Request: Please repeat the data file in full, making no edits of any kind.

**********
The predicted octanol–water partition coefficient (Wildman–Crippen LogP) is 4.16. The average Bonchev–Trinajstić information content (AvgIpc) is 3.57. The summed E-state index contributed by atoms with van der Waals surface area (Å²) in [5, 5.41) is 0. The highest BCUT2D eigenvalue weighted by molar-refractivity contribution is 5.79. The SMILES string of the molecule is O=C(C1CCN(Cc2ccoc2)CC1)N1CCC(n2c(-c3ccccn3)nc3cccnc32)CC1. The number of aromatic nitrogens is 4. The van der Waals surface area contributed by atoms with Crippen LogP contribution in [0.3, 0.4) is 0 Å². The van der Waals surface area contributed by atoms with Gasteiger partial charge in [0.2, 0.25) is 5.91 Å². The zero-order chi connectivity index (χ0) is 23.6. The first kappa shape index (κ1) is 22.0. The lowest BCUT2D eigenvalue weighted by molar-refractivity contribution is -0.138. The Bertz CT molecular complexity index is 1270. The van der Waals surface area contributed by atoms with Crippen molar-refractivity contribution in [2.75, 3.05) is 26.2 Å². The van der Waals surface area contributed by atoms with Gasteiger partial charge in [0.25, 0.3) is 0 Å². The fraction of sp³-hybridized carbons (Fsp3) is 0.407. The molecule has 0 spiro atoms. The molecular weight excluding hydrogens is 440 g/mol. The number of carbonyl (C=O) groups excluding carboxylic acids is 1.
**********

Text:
The predicted octanol–water partition coefficient (Wildman–Crippen LogP) is 4.16. The average Bonchev–Trinajstić information content (AvgIpc) is 3.57. The summed E-state index contributed by atoms with van der Waals surface area (Å²) in [5, 5.41) is 0. The highest BCUT2D eigenvalue weighted by molar-refractivity contribution is 5.79. The SMILES string of the molecule is O=C(C1CCN(Cc2ccoc2)CC1)N1CCC(n2c(-c3ccccn3)nc3cccnc32)CC1. The number of aromatic nitrogens is 4. The van der Waals surface area contributed by atoms with Crippen LogP contribution in [0.3, 0.4) is 0 Å². The van der Waals surface area contributed by atoms with Gasteiger partial charge in [0.2, 0.25) is 5.91 Å². The zero-order chi connectivity index (χ0) is 23.6. The first kappa shape index (κ1) is 22.0. The lowest BCUT2D eigenvalue weighted by molar-refractivity contribution is -0.138. The Bertz CT molecular complexity index is 1270. The van der Waals surface area contributed by atoms with Crippen molar-refractivity contribution in [2.75, 3.05) is 26.2 Å². The van der Waals surface area contributed by atoms with Gasteiger partial charge in [0.25, 0.3) is 0 Å². The fraction of sp³-hybridized carbons (Fsp3) is 0.407. The molecule has 0 spiro atoms. The molecular weight excluding hydrogens is 440 g/mol. The number of carbonyl (C=O) groups excluding carboxylic acids is 1.